New Study Shows That ‘Good’ Cholesterol Just Got Better

4 minute read

HDL cholesterol levels are already used as part of standard heart health testing to help predict cardiovascular risk. By removing other forms of cholesterol from the blood HDL, cholesterol helps reduce the risk of heart disease. Recent research in the American Heart Association's top journal, Circulation, indicated that there is additional information HDL cholesterol can provide in predicting heart disease beyond quantity.

Atherosclerosis (plaque formation in the arteries) has been extensively studied as an underlying factor for heart disease. Research has identified that this plaque build-up has a strong inflammatory component. One of the key biological functions of HDL cholesterol is the reduction of inflammation.  

This property of HDL to reduce inflammation and plaque build-up led researchers to consider its clinical relevance in disease risk prediction. This new study is the first to evaluate if the anti-inflammatory function of HDL can protect against serious heart conditions.

Participants from a more extensive study of white adults (average age of 59, 70% male) living in the Netherlands were evaluated during this new study. Three hundred and forty adults who had experienced a first cardiovascular event (defined as a fatal or non-fatal heart attack, narrowed heart arteries, or surgery for clogged arteries) within the 10.5 years follow-up period were tested. 

Researchers performed lab tests to measure the anti-inflammatory capacity of HDL particles (ability to reduce inflammation in the endothelial cells), C-reactive protein levels (a protein that increases during the inflammatory response), and cholesterol efflux (an assessment of how efficiently HDL removes cholesterol).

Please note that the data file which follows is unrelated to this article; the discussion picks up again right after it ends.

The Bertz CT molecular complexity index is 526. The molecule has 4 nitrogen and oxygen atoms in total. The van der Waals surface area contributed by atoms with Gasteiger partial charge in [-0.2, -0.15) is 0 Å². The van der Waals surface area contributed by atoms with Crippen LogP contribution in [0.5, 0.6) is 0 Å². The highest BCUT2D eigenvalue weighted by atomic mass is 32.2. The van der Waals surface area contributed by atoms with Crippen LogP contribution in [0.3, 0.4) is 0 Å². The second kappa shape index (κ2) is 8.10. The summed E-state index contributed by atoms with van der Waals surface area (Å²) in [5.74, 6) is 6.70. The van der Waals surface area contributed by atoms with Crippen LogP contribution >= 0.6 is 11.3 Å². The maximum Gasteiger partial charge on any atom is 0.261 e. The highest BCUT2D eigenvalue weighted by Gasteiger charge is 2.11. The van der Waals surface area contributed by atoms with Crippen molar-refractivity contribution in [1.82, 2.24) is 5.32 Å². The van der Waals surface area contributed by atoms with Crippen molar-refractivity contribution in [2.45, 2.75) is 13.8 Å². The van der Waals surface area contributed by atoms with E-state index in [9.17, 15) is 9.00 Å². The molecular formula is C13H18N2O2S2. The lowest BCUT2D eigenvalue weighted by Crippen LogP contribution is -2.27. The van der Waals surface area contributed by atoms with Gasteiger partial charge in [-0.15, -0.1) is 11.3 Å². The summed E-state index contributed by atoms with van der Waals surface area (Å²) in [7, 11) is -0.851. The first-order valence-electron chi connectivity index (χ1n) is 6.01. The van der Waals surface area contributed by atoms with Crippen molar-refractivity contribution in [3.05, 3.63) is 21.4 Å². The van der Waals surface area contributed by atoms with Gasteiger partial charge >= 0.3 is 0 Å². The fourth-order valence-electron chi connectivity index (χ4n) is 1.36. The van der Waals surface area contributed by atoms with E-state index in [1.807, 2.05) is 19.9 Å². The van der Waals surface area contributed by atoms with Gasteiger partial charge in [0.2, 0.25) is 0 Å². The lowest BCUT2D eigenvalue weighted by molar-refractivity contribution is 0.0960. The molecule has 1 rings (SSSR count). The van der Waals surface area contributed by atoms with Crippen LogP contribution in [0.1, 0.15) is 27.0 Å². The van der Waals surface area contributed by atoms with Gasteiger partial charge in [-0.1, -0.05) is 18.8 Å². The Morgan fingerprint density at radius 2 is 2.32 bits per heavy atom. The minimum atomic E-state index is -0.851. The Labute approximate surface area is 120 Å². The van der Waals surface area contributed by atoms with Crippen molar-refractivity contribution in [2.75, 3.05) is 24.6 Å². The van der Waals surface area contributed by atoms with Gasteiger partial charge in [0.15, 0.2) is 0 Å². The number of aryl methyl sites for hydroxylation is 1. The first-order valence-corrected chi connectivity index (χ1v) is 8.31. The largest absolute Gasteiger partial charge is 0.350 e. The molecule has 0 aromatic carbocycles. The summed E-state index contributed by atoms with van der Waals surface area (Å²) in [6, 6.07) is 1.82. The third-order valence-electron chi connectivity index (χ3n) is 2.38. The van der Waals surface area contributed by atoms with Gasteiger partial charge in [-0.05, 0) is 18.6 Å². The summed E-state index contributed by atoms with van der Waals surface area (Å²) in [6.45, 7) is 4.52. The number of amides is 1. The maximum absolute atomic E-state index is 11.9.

Lab equipment centrifuging blood

The results showed:

♦ HDL anti-inflammatory capacity was higher in individuals who remained healthy (31.6%) than those who had experienced a cardiovascular event (27%).

♦ There was no correlation between anti-inflammatory capacity and C-reactive protein levels or cholesterol efflux capacity.

♦ For every 22% increase in the ability of HDL particles to suppress endothelial inflammation, there was a 23% increased risk for a cardiovascular event within the next decade. 

♦ Adding anti-inflammatory capacity to the Framingham Risk Score improved cardiovascular event risk prediction.

The findings support the concept that arterial plaque formation has a relationship to inflammation. This means the properties of HDL are relevant to predicting the risk of heart disease. These results need to be confirmed among different populations, but this study is an important breakthrough in identifying risks for heart disease. 

HDL is a simple and established biomarker for cardiovascular disease, and this study shows that HDL can do even more. Its anti-inflammatory capacity provides additional clinical information beyond the static measurements currently used. One day, this anti-inflammatory ability can be added to risk assessments to improve screening standards and predictive ability. ‘Good’ cholesterol just got better.

Journal reference: 

Jia, C., Anderson, J. L. C., Gruppen, E. G., Lei, Y., Bakker, S. J. L., Dullaart, R. P., & Tietge, U. J. F. High-Density Lipoprotein Anti-Inflammatory Capacity and Incident Cardiovascular Events. Circulation, 2021; DOI: 10.1161/CIRCULATIONAHA.120.050808